The VPC Console Dashboard displays the status of the key elements of the VPC:

With both ends of the connection ready, the next step is to make the connection between your existing network and the AWS cloud:

This step (as well as some of the others) can take a minute or two to complete.

Now it is time to download the configuration information for the customer gateway.

The configuration information is provided as a text file suitable for use with the specified type of customer gateway:

Once the configuration information has been loaded into the customer gateway, the VPN tunnel can be established and it will be possible to make connections from within the existing network to the newly launched EC2 instances.

I think that you’ll agree that this new feature really simplifies the process of setting up a VPC, making it accessible to just about any AWS user. What do you think?


Amazon EC2 Price Reduction

by Jeff Barr | on | in Amazon EC2, Price Reduction |

We’re always looking for ways to make AWS an even better value for our customers. If you’ve been reading this blog for an extended period of time you know that we reduce prices on our services from time to time.

Effective September 1, 2010, we’ve reduced the On-Demand and Reserved Instance prices on the m2.2xlarge (High-Memory Double Extra Large) and the m2.4xlarge (High-Memory Quadruple Extra Large) by up to 19%.  If you have existing Reserved Instances your hourly usage rate will automatically be lowered to the new usage rate and your estimated bill will reflect these changes later this month.  As an example, the hourly cost for an m2.4xlarge instance running Linux/Unix in the us-east Region from $2.40 to $2.00. This price reduction means you can now run database, memcached, and other memory-intensive workloads at substantial savings. Here’s the full EC2 price list.

As a reminder, there are many different ways to optimize your costs. When compared to On-Demand instances, Reserved Instances enable you to reduce your overall instance costs by up to 56%.  You pay a low, one-time fee to reserve an instance for a one or three year period. You can then run that instance whenever you want, at a greatly reduced hourly rate.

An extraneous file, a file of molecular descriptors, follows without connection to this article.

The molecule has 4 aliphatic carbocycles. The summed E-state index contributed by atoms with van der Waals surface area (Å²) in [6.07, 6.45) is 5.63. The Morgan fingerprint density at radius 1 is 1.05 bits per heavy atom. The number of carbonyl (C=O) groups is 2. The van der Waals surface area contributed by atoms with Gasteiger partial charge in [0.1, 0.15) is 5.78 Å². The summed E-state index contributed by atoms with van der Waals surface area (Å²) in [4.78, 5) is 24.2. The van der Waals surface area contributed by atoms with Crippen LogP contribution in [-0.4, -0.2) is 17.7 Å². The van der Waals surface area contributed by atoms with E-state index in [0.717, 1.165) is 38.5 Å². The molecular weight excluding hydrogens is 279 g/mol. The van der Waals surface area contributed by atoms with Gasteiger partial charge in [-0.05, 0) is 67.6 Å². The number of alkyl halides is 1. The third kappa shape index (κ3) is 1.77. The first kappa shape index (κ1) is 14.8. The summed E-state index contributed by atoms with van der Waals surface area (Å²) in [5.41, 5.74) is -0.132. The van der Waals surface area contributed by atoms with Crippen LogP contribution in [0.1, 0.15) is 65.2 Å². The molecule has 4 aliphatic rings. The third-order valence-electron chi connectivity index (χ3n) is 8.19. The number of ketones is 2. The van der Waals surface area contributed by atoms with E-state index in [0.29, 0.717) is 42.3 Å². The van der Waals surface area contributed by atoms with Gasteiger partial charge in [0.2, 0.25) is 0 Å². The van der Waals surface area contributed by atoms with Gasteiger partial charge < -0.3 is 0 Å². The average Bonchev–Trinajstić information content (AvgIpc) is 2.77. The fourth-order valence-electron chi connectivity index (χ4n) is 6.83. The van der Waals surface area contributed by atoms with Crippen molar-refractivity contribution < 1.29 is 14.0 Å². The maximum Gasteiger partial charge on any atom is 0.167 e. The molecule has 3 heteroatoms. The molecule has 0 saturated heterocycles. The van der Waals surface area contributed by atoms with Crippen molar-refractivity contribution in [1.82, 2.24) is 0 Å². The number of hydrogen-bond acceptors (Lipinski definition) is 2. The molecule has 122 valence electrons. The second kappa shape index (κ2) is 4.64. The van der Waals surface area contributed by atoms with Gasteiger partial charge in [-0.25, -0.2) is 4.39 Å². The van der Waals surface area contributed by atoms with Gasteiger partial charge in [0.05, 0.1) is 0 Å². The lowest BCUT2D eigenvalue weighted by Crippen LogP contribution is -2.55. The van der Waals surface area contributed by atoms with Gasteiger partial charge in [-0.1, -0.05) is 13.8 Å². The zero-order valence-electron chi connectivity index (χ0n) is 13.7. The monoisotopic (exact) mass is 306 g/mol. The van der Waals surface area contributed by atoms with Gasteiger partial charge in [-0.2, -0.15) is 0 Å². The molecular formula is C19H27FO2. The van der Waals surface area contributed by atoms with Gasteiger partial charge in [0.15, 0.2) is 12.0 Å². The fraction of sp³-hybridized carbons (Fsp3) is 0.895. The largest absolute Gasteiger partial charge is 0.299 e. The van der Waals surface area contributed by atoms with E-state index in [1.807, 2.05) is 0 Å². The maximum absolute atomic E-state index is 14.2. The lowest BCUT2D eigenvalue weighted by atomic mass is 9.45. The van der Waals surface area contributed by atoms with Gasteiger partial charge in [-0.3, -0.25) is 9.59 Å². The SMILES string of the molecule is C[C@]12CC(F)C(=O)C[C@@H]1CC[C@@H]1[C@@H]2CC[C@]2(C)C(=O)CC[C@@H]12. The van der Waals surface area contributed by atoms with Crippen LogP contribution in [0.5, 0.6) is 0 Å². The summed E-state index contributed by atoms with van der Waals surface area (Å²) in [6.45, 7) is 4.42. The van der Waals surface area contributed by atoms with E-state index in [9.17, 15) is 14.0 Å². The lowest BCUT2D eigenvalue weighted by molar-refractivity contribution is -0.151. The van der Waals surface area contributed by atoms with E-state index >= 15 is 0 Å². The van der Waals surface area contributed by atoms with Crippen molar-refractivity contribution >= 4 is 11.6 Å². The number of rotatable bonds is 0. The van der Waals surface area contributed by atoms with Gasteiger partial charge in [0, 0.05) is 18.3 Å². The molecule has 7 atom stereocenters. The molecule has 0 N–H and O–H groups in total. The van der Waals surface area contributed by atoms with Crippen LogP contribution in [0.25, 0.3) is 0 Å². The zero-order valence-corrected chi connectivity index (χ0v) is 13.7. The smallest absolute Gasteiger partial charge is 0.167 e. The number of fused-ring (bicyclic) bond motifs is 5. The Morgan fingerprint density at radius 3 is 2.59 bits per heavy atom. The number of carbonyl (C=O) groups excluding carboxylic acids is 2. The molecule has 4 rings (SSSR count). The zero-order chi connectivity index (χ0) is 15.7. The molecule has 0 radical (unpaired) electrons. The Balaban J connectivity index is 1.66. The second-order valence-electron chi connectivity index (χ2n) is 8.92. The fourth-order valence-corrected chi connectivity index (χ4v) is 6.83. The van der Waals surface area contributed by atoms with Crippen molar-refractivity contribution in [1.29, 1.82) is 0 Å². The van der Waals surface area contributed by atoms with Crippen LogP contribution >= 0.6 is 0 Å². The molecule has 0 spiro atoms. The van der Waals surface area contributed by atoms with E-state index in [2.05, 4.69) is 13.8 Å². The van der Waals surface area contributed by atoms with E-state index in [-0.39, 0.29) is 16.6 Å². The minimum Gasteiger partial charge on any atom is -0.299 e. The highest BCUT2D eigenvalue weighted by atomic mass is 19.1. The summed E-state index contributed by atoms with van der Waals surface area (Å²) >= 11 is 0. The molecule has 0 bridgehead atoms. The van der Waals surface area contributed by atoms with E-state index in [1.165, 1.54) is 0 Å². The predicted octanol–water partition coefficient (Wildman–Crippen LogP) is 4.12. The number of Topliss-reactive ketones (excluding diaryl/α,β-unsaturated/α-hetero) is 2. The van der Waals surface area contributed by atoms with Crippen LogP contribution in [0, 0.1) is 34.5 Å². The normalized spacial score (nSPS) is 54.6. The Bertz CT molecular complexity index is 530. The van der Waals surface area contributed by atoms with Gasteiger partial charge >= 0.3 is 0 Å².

For background processing and other jobs where you have flexibility in when they run, you can also use Spot Instances by placing a bid for unused capacity. You job will run as long as your bid is higher than the current spot price.

— Jeff;



Happy 4th Birthday Amazon EC2

by Jeff Barr | on | in Amazon EC2 |

I almost missed a really important anniversary! Yesterday marked Amazon EC2‘s fourth birthday. Here are some of the ways that EC2 has grown and changed in the last four years:

Category 2006 2010
Regions One Four
Availability Zones One Ten Availability Zones
Instance Types One Nine
Pricing Models One Three
Storage Ephemeral Storage Ephemeral Storage
Elastic Block Store
Operating Systems Linux Linux, Windows, OpenSolaris
Management Tools Command-Line Tools Command-Line Tools
AWS Management Console
Third-Party Tools
Ancillary Services Elastic Load Balancing, Auto Scaling, CloudWatch
High Performance Computing Elastic Map Reduce, Cluster Compute Instances

We’ve done quite a bit, but we’re not resting, not for a minute. We have a lot of open positions on the AWS team, including a really interesting developer position within the EC2 team. This developer will focus on EC2’s dynamic market pricing features. In addition to experience with Ruby, Perl, Java, C, or C++, candidates should have some experience building large-scale distributed systems and an interest in operational scheduling, optimization, and constraint satisfaction. You can read more here and you can send your resume directly to

While I am on the subject of anniversaries, eight years ago this month I abandoned my full-time consulting practice to take a development position with the Amazon Associates Team, with the agreement that I could spend some of my time helping out with the effort to create and market the E-Commerce Service (which has since become the Product Advertising API). A few months in, I was asked if I would mind speaking at a conference. I guess I did ok, because they asked me to do another one, and before too long they invited me to apply for the position of Web Services Evangelist. I took on that title in the spring of 2003 and have been spreading the word about our web service efforts ever since. All things considered, this is a really awesome place to work. Day after day, week after week, things get more and more exciting around here. The pace is quick and I do my best to keep up. We do our best to understand and to meet the needs of our customers with regard to features, reliability, scale, business models, and price. I get to work with and to learn from a huge number of world-class intellects. If this sounds like the kind of place for you, check out our list of open jobs and apply today!

— Jeff;

Use Your Own Kernel with Amazon EC2

by Jeff Barr | on | in Amazon EC2 |

You can now use the Linux kernel of your choice when you boot up an Amazon EC2 instance.